All foreign doctors face English test before they can treat people
MEDICS in Nottingham have welcomed the news that foreign doctors who want to work for the NHS will have to prove they can speak English before being allowed to practice.
The new checks sanctioned by the Government were announced after cases in which foreign doctors across the country were said to have provided sub-standard care.
Doctors coming to the UK from outside the EU already face strict language tests.
But some doctors from within the European Economic Area are believed to have registered to work in the NHS without being asked if they can speak good English.
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Dr Manik Arora, a GP at the Rivergreen Medical Centre, Clifton, agrees with the new move.
He said: "The vast majority of doctors who are from overseas or Europe are speaking and communicating clearly in English.
"However, there are a small minority of doctors who are not, and that needs to be addressed."
Mr Arora, who is from India, had to pass a language proficiency test before he became a qualified doctor.
"Of course it's incredibly important," he said. "How can you carry out your surgeries with any meaning behind them if you cannot communicate with your patients?"
The doctor said he recalled a time during his training where he entered a room and all the people in it were speaking Gaelic.
"It was a training exercise and we were told that this was one of the languages that you might come across in the UK," he said.
The General Medical Council pushed for stronger language testing after the case of David Gray, who died in Cambridgeshire in 2008.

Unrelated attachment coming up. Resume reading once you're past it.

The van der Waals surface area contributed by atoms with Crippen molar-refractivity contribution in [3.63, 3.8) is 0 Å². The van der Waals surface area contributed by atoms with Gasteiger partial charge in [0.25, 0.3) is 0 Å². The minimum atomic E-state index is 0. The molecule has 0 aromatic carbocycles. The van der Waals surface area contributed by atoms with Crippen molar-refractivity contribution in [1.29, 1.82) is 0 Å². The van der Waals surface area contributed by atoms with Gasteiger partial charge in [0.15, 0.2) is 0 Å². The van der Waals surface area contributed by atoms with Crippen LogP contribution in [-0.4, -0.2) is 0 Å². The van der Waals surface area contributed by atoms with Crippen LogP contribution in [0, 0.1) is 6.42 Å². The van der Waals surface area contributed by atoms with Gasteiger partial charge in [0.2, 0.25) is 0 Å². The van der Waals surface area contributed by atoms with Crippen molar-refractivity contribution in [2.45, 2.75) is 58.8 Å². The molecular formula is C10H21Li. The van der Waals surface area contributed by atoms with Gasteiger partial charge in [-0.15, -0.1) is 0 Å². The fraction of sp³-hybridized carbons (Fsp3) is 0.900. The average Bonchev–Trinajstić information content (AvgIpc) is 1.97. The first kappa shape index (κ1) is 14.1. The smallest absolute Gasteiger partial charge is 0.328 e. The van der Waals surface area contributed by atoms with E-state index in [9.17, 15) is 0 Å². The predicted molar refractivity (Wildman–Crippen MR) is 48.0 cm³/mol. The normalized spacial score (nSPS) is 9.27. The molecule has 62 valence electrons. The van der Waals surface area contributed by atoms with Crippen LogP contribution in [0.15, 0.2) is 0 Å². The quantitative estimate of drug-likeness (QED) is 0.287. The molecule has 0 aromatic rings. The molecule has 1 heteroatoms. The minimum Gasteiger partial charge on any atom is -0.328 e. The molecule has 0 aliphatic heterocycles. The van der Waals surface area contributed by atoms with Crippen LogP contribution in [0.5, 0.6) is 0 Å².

He died after German doctor Daniel Ubani administered 10 times the normal dose of diamorphine.
The doctor's poor English meant he had been refused work in one part of the country but was later accepted by another primary care trust and worked as a locum.
The Government is proposing to give the GMC new powers to prevent doctors from being granted a licence to practise medicine where there are concerns about their English.
Health Minister Dr Dan Poulter said: "Patients should be able to understand and be understood by their doctor if we are to give them the best care they deserve.
"These new checks will ensure that all doctors who want to work in the NHS can speak proficient English and will prevent those who can't from treating patients."
"There are lots of excellent doctors from around the world working in the NHS – this is simply about protecting patients."
Dr Hamish Meldrum, chairman of the British Medical Association said: "It cannot be acceptable for poorly trained, badly regulated doctors whose knowledge of English is about as good as my knowledge of Chinese, to be able to practise, virtually unchallenged, in the UK."